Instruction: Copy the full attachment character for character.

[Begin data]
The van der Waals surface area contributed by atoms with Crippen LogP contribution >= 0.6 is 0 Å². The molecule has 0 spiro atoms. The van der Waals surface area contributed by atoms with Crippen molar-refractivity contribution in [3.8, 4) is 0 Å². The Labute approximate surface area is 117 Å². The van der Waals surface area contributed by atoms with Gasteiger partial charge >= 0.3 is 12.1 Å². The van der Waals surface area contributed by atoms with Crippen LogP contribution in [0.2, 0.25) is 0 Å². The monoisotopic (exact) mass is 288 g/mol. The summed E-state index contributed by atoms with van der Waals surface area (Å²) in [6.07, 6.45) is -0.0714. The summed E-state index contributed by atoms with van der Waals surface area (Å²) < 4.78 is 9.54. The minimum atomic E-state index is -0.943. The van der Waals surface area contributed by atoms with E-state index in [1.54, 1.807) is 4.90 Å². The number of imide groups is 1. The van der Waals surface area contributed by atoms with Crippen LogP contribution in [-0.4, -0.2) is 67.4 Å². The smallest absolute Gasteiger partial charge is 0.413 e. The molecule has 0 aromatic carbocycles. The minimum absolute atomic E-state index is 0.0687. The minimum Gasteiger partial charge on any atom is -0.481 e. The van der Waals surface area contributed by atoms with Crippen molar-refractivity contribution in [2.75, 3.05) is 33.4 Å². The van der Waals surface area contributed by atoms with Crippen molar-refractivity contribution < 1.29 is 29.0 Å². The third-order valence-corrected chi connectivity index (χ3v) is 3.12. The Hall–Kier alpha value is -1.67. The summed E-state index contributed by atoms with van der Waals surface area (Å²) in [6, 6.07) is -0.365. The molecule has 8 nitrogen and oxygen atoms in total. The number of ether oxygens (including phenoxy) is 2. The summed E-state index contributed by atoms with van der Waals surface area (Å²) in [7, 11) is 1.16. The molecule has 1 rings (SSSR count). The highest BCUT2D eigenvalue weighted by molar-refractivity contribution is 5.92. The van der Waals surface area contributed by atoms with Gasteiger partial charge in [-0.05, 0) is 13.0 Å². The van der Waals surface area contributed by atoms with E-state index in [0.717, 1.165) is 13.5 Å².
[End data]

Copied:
The van der Waals surface area contributed by atoms with Crippen LogP contribution >= 0.6 is 0 Å². The molecule has 0 spiro atoms. The van der Waals surface area contributed by atoms with Crippen molar-refractivity contribution in [3.8, 4) is 0 Å². The Labute approximate surface area is 117 Å². The van der Waals surface area contributed by atoms with Gasteiger partial charge >= 0.3 is 12.1 Å². The van der Waals surface area contributed by atoms with Crippen LogP contribution in [0.2, 0.25) is 0 Å². The monoisotopic (exact) mass is 288 g/mol. The summed E-state index contributed by atoms with van der Waals surface area (Å²) in [6.07, 6.45) is -0.0714. The summed E-state index contributed by atoms with van der Waals surface area (Å²) < 4.78 is 9.54. The minimum atomic E-state index is -0.943. The van der Waals surface area contributed by atoms with E-state index in [1.54, 1.807) is 4.90 Å². The number of imide groups is 1. The van der Waals surface area contributed by atoms with Crippen LogP contribution in [-0.4, -0.2) is 67.4 Å². The smallest absolute Gasteiger partial charge is 0.413 e. The molecule has 0 aromatic carbocycles. The minimum absolute atomic E-state index is 0.0687. The minimum Gasteiger partial charge on any atom is -0.481 e. The van der Waals surface area contributed by atoms with Crippen molar-refractivity contribution in [2.75, 3.05) is 33.4 Å². The van der Waals surface area contributed by atoms with Crippen molar-refractivity contribution < 1.29 is 29.0 Å². The third-order valence-corrected chi connectivity index (χ3v) is 3.12. The Hall–Kier alpha value is -1.67. The summed E-state index contributed by atoms with van der Waals surface area (Å²) in [6, 6.07) is -0.365. The molecule has 8 nitrogen and oxygen atoms in total. The number of ether oxygens (including phenoxy) is 2. The summed E-state index contributed by atoms with van der Waals surface area (Å²) in [7, 11) is 1.16. The molecule has 1 rings (SSSR count). The highest BCUT2D eigenvalue weighted by molar-refractivity contribution is 5.92. The van der Waals surface area contributed by atoms with Gasteiger partial charge in [-0.05, 0) is 13.0 Å². The van der Waals surface area contributed by atoms with E-state index in [0.717, 1.165) is 13.5 Å².